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Performing, Honing Your Craft

Sep 22, 2015 08:00 AM

Blake Guthrie

9 Tips That Will Make Your Solo Acoustic Shows Way Less Boring to Watch

Sean Rowe. (Image via flickr.com)

Let's face it, solo acoustic performances are often boring as hell. Even when talented people are performing, there's a sense of sameness to the them. Ari Herstand wrote a great article recently giving 8 reasons why singer-songwriter shows are typically a snoozefest after being confronted by a journalist posing the question.

I can't count the number of times I've seen patrons walk into a bar or club and groan when they realize a person with an acoustic guitar is onstage. Or get up and leave when someone begins strumming in the corner of a coffee shop. Or, worse yet, ignore the singer while the chatter reaches decibel levels louder than what's coming out of the PA.

One reason I've seen this happen so much is because I've been the person onstage with the acoustic guitar. Over time, I've realized you can't please all the people all the time – many will always balk at the sight of a solo singer/songwriter – but you can please a lot of the people most of the time by taking some steps to help ensure your solo gigs don't suck. Here are nine solutions to keep people interested.

8 Successful Musicians Who Prove It's Possible to Work Through Mental Health Issues and Reclaim Your Career

Image via flickr.com

A recent study by the charity group Help Musicians UK surveyed the health and well-being of working musicians at all levels of the business. According to the results of the survey, mental health issues are a major concern among professional musicians. Over 60 percent of respondents reported dealing with serious psychological issues at some point in their career. And it's worse among musicians who tour on a regular basis. Touring is especially hard on independent acts.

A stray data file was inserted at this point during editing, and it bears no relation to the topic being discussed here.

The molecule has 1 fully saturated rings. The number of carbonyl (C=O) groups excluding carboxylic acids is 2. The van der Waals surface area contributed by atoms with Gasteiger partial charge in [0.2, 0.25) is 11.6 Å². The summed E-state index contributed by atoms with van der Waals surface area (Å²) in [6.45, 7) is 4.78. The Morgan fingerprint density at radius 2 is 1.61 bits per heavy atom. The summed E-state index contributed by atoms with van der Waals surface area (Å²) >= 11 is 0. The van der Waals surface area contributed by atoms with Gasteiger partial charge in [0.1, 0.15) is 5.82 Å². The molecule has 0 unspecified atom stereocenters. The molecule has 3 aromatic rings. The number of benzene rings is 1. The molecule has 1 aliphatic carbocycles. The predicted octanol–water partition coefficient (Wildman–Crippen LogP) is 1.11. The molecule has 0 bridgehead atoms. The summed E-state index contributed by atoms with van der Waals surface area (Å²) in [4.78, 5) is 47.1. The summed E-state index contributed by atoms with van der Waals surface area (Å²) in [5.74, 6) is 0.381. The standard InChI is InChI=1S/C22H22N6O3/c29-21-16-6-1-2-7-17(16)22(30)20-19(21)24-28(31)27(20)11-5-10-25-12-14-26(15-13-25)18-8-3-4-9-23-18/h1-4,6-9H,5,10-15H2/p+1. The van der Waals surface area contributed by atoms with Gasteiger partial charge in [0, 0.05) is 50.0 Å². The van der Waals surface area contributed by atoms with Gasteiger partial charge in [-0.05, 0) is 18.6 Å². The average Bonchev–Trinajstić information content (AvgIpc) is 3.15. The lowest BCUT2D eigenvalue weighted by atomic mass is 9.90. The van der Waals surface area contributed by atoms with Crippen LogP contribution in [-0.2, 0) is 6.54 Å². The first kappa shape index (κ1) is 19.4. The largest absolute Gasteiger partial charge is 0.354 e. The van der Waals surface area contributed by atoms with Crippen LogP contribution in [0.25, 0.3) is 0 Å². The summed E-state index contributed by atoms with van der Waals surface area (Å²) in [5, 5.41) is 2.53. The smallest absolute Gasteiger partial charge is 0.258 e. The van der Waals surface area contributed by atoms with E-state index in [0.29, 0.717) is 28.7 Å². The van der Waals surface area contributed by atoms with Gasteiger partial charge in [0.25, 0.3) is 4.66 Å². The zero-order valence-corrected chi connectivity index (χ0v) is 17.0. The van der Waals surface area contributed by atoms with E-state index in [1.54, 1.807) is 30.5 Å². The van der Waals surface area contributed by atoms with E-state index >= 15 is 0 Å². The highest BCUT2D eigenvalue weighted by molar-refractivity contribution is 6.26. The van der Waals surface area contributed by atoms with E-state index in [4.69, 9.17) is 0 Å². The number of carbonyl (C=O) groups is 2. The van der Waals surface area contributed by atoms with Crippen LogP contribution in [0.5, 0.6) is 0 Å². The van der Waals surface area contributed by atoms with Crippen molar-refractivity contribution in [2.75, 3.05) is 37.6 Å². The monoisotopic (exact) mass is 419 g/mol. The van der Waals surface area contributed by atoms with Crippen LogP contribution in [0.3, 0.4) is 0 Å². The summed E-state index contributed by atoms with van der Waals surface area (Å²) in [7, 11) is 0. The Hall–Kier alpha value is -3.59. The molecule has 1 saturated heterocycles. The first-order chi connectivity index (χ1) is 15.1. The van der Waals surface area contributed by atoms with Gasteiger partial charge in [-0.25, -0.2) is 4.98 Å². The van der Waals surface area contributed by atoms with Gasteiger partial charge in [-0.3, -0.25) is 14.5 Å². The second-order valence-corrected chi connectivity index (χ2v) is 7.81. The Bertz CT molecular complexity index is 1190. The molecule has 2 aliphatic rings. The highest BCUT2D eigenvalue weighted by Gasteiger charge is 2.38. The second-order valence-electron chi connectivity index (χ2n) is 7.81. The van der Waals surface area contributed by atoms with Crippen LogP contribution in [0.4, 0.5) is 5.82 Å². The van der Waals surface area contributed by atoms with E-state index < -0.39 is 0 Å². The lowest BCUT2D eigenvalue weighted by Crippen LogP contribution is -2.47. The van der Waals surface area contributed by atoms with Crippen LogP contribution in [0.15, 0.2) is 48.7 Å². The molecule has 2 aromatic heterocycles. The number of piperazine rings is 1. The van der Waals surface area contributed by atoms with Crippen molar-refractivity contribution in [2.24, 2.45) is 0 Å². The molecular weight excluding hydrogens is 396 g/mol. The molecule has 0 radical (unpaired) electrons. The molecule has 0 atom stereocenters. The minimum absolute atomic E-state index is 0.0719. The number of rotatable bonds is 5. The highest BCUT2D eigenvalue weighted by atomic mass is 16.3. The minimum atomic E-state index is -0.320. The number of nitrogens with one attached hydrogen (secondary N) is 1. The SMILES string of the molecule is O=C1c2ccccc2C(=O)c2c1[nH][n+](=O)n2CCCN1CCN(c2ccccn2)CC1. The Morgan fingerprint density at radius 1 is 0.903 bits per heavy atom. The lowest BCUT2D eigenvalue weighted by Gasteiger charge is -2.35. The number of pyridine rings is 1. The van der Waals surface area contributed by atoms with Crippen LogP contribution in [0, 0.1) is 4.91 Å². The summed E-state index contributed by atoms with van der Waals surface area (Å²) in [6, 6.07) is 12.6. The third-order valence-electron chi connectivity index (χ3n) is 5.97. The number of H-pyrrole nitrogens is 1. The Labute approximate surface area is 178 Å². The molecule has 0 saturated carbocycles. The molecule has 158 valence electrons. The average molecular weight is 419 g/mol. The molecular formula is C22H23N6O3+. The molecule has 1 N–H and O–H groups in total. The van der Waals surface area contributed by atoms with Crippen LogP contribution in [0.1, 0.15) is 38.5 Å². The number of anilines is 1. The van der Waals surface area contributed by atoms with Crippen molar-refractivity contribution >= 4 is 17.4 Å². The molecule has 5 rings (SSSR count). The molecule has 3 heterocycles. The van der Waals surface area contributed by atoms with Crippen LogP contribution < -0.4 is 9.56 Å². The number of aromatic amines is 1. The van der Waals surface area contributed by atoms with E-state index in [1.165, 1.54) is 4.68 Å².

It's not talked about often enough because of the stigma attached, but chances are that you or someone you know has been affected by mental health issues at some point. It's hard to maintain a career with untreated issues. It's also hard to admit you need help. But life, and your career, will get better once you do. Here are eight still alive, successful, working musicians who might know a thing or two about that. Some of the names may surprise you.

Nashville's Bluebird Cafe: How to Play There and What to Expect

Nashville's Bluebird Cafe may look small, but big things happen inside. (Image via flickr.com)

Garth Brooks and Taylor Swift were unknowns when they first performed at The Bluebird Cafe in Nashville. Now, they're superstars who both credit the club as the place where it all started for them.

In business since 1982, The Bluebird has arguably become one of Music City's most famous clubs and one of the most renowned listening rooms in the country. It's a place where connections are made, stars are born, and careers are catapulted. But most importantly, it's where the craft of songwriting is revered. The club has even taken its own turn in the spotlight as a primary location in movies and on TV, most recently in ABC's hit show Nashville.

5 Things You Need to Know About the New Rules for Flying With Musical Instruments

Don't get left out on the wing concerning the new rules for flying with a musical instrument. (Image via flickr.com)

Did you know the rules have changed concerning flying with musical instruments? Actually, there were no across-the-board rules before, just the whim of the airlines and their ever-changing policies. The US Dept. of Transportation changed all that in January when it announced the new rules that went into effect on March 6. Now, musicians finally have some federally mandated guidelines to go by when flying with an instrument.

How Much Money Can You Actually Make Playing House Concerts?

Jennifer Daniels performing at a house concert. (Photo courtesy of Jennifer Daniels)

Every singer/songwriter or acoustic act who's played out enough knows the drill. You show up to a gig where you must perform underneath a TV showing the big game or in a coffeehouse with the erratic, nerve-jarring grinding and screeching of the espresso machine, or maybe in a bar with the incessant cackling of people doing shots five feet away from where you're performing, oblivious to your presence. And all this for very little pay, usually. House concerts are the antidote to such maddening scenarios.

If you don't know about house concerts yet, you're missing out on a network of potential fans and hosts who want to listen and pay you decent money for the privilege. Some acts have even taken to making house-concert-only tours, often doing better than they would playing the regular club and festival circuit.